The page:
## Friday, July 24, 2015

### Math problems of the week: more Common Core-inspired 4th grade test questions

From the Smarter Balanced Assessments, a Common Core-inspired, standardized test consortium now consisting of about 12 states: the next three problems on the sample 4th grade practice test.

Extra Credit:

Discuss the 21st century challenges posed by these problems in terms of verbosity (problem 7), clarity (problem 8: the meaning of "gives each student 1 card"), and understanding the user interface as opposed to understanding addition with regrouping (problem 9).

FedUpMom said...

I get stuck at the very first line. "A student claims that all fractions ..." followed by "show this is only sometimes true." A claim that all x are y is either true or false. It isn't sometimes true. If you find a counter-example you have proved the claim false.

Auntie Ann said...
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Auntie Ann said...

FUM: exactly. Mathematics and logic have traditionally gone hand-in-hand. I guess, not anymore!

Also, since the set up is only that larger fractions have a smaller denominator, 4/7ths, 5/7th, 6/7ths or 1348766/7ths should all be correct answers, yet the rest of the problem does not seem to include those answers as part of the solution set.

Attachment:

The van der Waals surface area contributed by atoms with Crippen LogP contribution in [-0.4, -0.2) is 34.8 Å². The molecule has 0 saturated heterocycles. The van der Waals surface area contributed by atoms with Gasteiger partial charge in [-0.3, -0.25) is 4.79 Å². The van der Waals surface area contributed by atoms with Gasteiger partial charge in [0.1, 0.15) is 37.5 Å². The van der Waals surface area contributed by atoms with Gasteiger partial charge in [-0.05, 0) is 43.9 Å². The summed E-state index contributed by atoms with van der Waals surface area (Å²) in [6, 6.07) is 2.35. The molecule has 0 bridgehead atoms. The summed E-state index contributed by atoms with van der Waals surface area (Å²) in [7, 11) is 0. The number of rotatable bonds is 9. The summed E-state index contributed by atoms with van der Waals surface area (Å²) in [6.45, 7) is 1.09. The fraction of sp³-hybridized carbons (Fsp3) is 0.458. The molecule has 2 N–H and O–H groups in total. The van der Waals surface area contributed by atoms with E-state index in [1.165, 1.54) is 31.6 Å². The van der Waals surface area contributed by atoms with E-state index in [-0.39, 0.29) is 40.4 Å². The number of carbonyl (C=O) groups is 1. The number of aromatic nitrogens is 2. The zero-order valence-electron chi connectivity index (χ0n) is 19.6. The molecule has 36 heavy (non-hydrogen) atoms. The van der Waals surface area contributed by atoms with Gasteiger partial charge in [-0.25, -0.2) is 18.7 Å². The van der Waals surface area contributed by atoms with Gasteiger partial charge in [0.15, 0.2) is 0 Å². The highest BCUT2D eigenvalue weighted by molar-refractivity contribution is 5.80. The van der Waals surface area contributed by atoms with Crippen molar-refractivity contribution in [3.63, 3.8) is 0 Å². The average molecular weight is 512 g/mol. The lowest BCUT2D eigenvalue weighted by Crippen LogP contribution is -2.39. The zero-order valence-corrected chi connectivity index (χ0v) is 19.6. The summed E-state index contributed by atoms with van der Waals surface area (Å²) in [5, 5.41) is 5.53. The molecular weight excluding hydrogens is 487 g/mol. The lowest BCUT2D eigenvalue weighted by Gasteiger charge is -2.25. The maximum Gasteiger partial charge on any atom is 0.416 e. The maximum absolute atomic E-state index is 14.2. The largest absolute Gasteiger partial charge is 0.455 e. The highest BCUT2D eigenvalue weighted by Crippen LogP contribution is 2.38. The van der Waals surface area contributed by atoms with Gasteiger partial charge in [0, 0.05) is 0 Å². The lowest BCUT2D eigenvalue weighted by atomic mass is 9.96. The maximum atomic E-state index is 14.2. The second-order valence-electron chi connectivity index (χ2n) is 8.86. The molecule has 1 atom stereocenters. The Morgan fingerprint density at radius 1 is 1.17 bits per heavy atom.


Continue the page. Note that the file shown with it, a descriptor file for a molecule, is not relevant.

I'd also note that on problem #9, no carrying is required. Do any of the problems on the exam require carrying? Do the subtraction problems require borrowing? Considering the input method runs left to right, it makes doing math right to left difficult, which suggests that they don't have that on the actual test.

I wonder how some of the problems are graded. There are several on the whole test which I think you could fill in at least two different ways, and if the test preparers didn't take that into account, the student will have done it right but gotten the wrong answer. (I'm thinking of the chip bag problem, which doesn't explicitly say you have to put one bag on the left and the other on the right--if a kid filled it out the other way would it be counted correctly?)

It also takes forever to go through the test. The problems would only take a couple of minutes on paper, but take a great deal longer on the screen.